Legislatively, the swap in power in the Senate is going to mean Joe Biden's agenda at least gets a hearing and a vote on the Senate floor. This simply would not have been true without the two wins in Georgia. Mitch McConnell would have blocked just about every important item on Biden's agenda, except maybe an infrastructure bill or two. He would have gone right on doing exactly what he has been doing, obstructing everything except the bare minimum (the federal budget, mostly) that the Senate is required to accomplish. That's just not going to happen now.

Realistically, with a 50-50 Senate, it's going to be very hard indeed to get much of anything done, much less anything which could truly be called progressive. Even on matters which fall under "budget reconciliation" (which covers a lot, but nowhere near everything) and thus only require a simple majority vote, Democrats and Schumer will be limited by what the most conservative Democrat in the Senate agrees to. In other words, if Joe Manchin doesn't like it, it's probably not going to pass (remember Joe Lieberman, anyone?).

That's tough. When one vote changes the outcome, then each and every Democratic senator instantly becomes "the key vote." And some of them will, no doubt, abuse this power. It's what almost always happens in such a circumstance, after all.

And, crucially, Joe Manchin has already said he won't support eliminating the legislative filibuster. Taking this step (dropping the final nuke to kill the filibuster forever) might be the only way Biden really would be able to accomplish big things, so the fact that Manchin won't allow it to happen is likely to become a very big deal.

This will almost certainly mean that Schumer's going to have to get ten Republicans to cross the aisle to pass just about anything of importance. And ten is an awful lot. I mean, sure, there are a handful of what could be called "Republican moderates" ("Republican realists," more like -- Susan Collins, Mitt Romney, Lisa Murkowski, and perhaps a few others), but coming up with ten of them is going to be fairly tough to do. Even if Biden turns out to be right about "the fever breaking within the Republican Party" (which is now an actual possibility, after the Capitol was stormed by insurrectionists), it's still going to be tough to line up so many votes from across the aisle.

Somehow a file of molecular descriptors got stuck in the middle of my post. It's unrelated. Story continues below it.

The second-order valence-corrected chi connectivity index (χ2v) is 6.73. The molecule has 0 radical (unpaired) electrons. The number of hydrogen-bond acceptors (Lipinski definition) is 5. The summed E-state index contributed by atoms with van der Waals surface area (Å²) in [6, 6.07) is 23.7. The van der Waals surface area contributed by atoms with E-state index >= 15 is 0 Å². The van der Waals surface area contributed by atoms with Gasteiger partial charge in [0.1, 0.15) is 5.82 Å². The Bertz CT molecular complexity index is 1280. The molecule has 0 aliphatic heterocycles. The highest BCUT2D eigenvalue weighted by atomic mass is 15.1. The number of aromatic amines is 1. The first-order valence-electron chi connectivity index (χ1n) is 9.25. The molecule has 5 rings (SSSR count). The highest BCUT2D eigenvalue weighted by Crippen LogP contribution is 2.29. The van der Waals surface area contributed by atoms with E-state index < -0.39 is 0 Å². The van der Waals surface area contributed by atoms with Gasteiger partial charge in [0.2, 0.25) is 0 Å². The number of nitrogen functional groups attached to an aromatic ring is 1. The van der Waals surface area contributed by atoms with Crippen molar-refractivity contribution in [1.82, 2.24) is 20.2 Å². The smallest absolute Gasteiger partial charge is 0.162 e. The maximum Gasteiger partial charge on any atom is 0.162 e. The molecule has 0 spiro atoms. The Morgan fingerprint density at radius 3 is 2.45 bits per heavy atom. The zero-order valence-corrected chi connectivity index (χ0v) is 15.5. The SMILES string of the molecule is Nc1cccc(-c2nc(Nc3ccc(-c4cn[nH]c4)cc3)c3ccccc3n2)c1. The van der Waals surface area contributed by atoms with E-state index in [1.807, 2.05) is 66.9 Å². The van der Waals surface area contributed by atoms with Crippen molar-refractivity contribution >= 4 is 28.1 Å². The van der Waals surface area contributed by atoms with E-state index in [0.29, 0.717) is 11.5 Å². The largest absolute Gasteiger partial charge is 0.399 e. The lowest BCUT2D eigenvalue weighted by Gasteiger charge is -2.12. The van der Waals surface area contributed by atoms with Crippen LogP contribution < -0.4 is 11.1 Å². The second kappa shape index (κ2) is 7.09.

Which means Biden might be limited in what he can accomplish to only matters which have been traditionally (pre-Trump) bipartisan issues -- like finally passing an infrastructure bill. Because, without a lot of other buy-in from Republicans, they'll be able to stop anything else in its tracks.

Even so, Schumer will still be able to set the agenda and the floor schedule. This means that even if Biden and the Democrats are doomed to fail on one particular bill or another, Schumer will still be able to exact a political price from the Republicans for blocking it. He'll be able to force votes (cloture votes, but still good enough for this purpose), which will then be able to be used in campaign ads by Democrats looking to unseat the Republicans who cast them. That may sound like an inconsequential thing, but it isn't. Getting senators on the record on things like making it easier for everyone to vote or attacking climate change or raising the minimum wage -- or any number of other Democratic agenda items -- means they'll be forced to defend their position to the voters in the next election. With McConnell allowing bills to just wither on the vine and die without any votes at all, Republicans have been able to avoid this, up to this point. That's no longer going to be true.